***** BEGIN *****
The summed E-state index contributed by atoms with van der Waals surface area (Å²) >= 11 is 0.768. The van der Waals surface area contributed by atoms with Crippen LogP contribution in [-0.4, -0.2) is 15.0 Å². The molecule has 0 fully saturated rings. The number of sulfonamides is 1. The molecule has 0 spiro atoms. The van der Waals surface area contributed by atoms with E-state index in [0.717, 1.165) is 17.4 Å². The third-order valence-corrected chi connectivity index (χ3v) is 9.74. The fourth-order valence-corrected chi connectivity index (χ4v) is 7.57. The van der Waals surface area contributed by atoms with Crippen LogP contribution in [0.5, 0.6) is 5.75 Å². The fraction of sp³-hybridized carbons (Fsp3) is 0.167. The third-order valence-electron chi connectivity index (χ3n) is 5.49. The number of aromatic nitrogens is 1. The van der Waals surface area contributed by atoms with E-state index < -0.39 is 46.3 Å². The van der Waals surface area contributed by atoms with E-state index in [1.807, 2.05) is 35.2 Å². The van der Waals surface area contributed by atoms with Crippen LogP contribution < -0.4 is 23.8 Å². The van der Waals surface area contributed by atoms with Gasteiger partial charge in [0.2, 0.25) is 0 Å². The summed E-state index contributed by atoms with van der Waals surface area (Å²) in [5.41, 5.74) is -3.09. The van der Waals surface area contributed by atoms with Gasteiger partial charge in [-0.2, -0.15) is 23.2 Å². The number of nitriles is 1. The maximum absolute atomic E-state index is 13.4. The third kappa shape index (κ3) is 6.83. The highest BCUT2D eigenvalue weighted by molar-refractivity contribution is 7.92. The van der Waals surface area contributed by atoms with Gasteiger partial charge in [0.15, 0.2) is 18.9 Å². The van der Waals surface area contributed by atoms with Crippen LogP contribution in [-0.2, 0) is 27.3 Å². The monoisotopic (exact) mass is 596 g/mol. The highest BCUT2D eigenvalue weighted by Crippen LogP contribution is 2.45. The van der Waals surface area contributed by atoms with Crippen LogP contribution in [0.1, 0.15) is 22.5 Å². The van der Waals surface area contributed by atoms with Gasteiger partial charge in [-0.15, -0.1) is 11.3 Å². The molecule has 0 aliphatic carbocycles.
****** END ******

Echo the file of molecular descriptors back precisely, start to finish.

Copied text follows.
The summed E-state index contributed by atoms with van der Waals surface area (Å²) >= 11 is 0.768. The van der Waals surface area contributed by atoms with Crippen LogP contribution in [-0.4, -0.2) is 15.0 Å². The molecule has 0 fully saturated rings. The number of sulfonamides is 1. The molecule has 0 spiro atoms. The van der Waals surface area contributed by atoms with E-state index in [0.717, 1.165) is 17.4 Å². The third-order valence-corrected chi connectivity index (χ3v) is 9.74. The fourth-order valence-corrected chi connectivity index (χ4v) is 7.57. The van der Waals surface area contributed by atoms with Crippen LogP contribution in [0.5, 0.6) is 5.75 Å². The fraction of sp³-hybridized carbons (Fsp3) is 0.167. The third-order valence-electron chi connectivity index (χ3n) is 5.49. The number of aromatic nitrogens is 1. The van der Waals surface area contributed by atoms with E-state index < -0.39 is 46.3 Å². The van der Waals surface area contributed by atoms with E-state index in [1.807, 2.05) is 35.2 Å². The van der Waals surface area contributed by atoms with Crippen LogP contribution < -0.4 is 23.8 Å². The van der Waals surface area contributed by atoms with Gasteiger partial charge in [0.2, 0.25) is 0 Å². The summed E-state index contributed by atoms with van der Waals surface area (Å²) in [5.41, 5.74) is -3.09. The van der Waals surface area contributed by atoms with Gasteiger partial charge in [-0.2, -0.15) is 23.2 Å². The number of nitriles is 1. The maximum absolute atomic E-state index is 13.4. The third kappa shape index (κ3) is 6.83. The highest BCUT2D eigenvalue weighted by molar-refractivity contribution is 7.92. The van der Waals surface area contributed by atoms with Gasteiger partial charge in [0.15, 0.2) is 18.9 Å². The van der Waals surface area contributed by atoms with Crippen LogP contribution in [-0.2, 0) is 27.3 Å². The monoisotopic (exact) mass is 596 g/mol. The highest BCUT2D eigenvalue weighted by Crippen LogP contribution is 2.45. The van der Waals surface area contributed by atoms with Crippen LogP contribution in [0.1, 0.15) is 22.5 Å². The van der Waals surface area contributed by atoms with Gasteiger partial charge in [-0.15, -0.1) is 11.3 Å². The molecule has 0 aliphatic carbocycles.